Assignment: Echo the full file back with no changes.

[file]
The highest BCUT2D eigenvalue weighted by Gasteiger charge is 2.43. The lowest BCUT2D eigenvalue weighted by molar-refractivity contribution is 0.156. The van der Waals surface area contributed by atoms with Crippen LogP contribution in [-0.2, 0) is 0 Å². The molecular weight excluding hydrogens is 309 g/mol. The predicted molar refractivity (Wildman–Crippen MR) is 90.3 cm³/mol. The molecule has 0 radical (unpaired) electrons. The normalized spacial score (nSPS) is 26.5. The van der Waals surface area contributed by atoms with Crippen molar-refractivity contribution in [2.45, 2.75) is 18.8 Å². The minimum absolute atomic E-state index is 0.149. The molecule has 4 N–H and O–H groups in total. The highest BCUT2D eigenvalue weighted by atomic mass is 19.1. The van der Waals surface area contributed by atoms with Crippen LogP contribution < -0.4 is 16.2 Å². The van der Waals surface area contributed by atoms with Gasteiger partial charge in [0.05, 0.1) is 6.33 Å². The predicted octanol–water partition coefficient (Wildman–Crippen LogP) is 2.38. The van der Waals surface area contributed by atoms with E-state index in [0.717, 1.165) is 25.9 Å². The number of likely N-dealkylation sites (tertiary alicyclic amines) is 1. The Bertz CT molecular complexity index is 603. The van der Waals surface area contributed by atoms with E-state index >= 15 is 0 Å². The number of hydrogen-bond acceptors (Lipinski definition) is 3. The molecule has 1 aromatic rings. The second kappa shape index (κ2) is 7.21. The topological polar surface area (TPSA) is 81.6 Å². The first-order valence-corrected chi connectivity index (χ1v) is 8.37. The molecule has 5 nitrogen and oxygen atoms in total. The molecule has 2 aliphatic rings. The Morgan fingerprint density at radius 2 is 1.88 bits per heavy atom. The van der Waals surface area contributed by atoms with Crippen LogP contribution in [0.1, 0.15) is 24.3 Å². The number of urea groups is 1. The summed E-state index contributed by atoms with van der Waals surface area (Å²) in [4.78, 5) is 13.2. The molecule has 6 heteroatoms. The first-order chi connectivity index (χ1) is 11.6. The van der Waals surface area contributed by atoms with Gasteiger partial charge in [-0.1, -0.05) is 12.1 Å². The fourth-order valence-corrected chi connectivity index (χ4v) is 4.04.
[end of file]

The highest BCUT2D eigenvalue weighted by Gasteiger charge is 2.43. The lowest BCUT2D eigenvalue weighted by molar-refractivity contribution is 0.156. The van der Waals surface area contributed by atoms with Crippen LogP contribution in [-0.2, 0) is 0 Å². The molecular weight excluding hydrogens is 309 g/mol. The predicted molar refractivity (Wildman–Crippen MR) is 90.3 cm³/mol. The molecule has 0 radical (unpaired) electrons. The normalized spacial score (nSPS) is 26.5. The van der Waals surface area contributed by atoms with Crippen molar-refractivity contribution in [2.45, 2.75) is 18.8 Å². The minimum absolute atomic E-state index is 0.149. The molecule has 4 N–H and O–H groups in total. The highest BCUT2D eigenvalue weighted by atomic mass is 19.1. The van der Waals surface area contributed by atoms with Crippen LogP contribution < -0.4 is 16.2 Å². The van der Waals surface area contributed by atoms with Gasteiger partial charge in [0.05, 0.1) is 6.33 Å². The predicted octanol–water partition coefficient (Wildman–Crippen LogP) is 2.38. The van der Waals surface area contributed by atoms with E-state index in [0.717, 1.165) is 25.9 Å². The number of likely N-dealkylation sites (tertiary alicyclic amines) is 1. The Bertz CT molecular complexity index is 603. The van der Waals surface area contributed by atoms with E-state index >= 15 is 0 Å². The number of hydrogen-bond acceptors (Lipinski definition) is 3. The molecule has 1 aromatic rings. The second kappa shape index (κ2) is 7.21. The topological polar surface area (TPSA) is 81.6 Å². The first-order valence-corrected chi connectivity index (χ1v) is 8.37. The molecule has 5 nitrogen and oxygen atoms in total. The molecule has 2 aliphatic rings. The Morgan fingerprint density at radius 2 is 1.88 bits per heavy atom. The van der Waals surface area contributed by atoms with Crippen LogP contribution in [0.1, 0.15) is 24.3 Å². The number of urea groups is 1. The summed E-state index contributed by atoms with van der Waals surface area (Å²) in [4.78, 5) is 13.2. The molecule has 6 heteroatoms. The first-order chi connectivity index (χ1) is 11.6. The van der Waals surface area contributed by atoms with Gasteiger partial charge in [-0.1, -0.05) is 12.1 Å². The fourth-order valence-corrected chi connectivity index (χ4v) is 4.04.